From the sacristy treasures of Saint Mary Major, the tintinnabulum (bell) that is a mark of its status as a basilica. In the center is a version of the icon Salus Populi Romani which is venerated in the basilica.
Historically, the city of Kraków could be seen from the tallest of the two towers of the St. Mary’s Basilica. In a little room at the top of the tower a watchman stood guard over the city protecting it from danger. If an emergency arose, he would blow his trumpet alerting the people. In the 13th century, the brutal Tartars invaded the land, burning farms, plundering and killing. One night on his watch, when most of the towns people were in church, the watchman noticed a group of Tartars approaching the city intending to attack. He immediately blew a loud, clearwarning on his trumpet. The townspeople responded to the alert. The Tartars shot arrows at the tower but the watchman continued to sound the trumpet until he was struck in the throat by an arrow. The enemy was forced out by the people, and the city was saved, but the trumpeter died from his wound. Since that time, a trumpeter plays a little hymn called, “The Hejnal” every hour repeating it four times - once in each direction of the compass: north,south, east, and west. The song always (and still) ends suddenly on a high note in honor of the trumpeter who gave his life for his people and his city.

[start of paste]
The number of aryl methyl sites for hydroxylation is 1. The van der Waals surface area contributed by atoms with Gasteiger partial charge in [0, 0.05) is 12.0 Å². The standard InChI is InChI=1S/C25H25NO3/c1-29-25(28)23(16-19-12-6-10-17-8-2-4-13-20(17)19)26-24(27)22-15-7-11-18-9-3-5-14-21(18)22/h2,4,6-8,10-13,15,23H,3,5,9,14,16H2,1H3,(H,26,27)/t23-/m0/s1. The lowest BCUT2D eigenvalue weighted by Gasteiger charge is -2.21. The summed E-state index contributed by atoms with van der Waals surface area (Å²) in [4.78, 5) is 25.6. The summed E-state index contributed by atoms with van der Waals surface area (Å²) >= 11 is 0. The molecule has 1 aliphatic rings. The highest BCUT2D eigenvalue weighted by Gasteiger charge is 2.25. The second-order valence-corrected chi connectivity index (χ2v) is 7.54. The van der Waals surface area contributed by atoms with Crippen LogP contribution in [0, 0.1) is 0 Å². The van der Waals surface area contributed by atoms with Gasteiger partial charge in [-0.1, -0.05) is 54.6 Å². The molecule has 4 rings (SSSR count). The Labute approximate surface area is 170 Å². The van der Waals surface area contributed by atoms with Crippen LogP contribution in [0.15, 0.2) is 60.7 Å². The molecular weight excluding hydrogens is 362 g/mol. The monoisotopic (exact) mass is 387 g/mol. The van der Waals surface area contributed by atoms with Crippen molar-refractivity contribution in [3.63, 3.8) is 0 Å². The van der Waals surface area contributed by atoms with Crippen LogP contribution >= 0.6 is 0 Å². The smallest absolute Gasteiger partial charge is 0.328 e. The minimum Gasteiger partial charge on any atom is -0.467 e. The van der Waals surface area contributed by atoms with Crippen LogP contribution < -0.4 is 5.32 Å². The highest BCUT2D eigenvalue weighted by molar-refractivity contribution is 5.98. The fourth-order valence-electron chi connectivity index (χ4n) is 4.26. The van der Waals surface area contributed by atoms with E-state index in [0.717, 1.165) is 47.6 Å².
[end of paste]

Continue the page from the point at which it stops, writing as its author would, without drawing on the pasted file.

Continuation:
Stained glass windows at St. Mary’s Basilica in Phoenix, Arizona. The windows were commissioned between 1913 and 1914 from the Emil Frei Art Glass Company in St. Louis, Missouri, though they may have been manufactured in Germany.
Depicted here are Ss. Henry, Margaret of Cortona, Clare, Roche, Anthony, Francis, Elizabeth of Hungary, and Agnes. Please click any photo for enlarged views.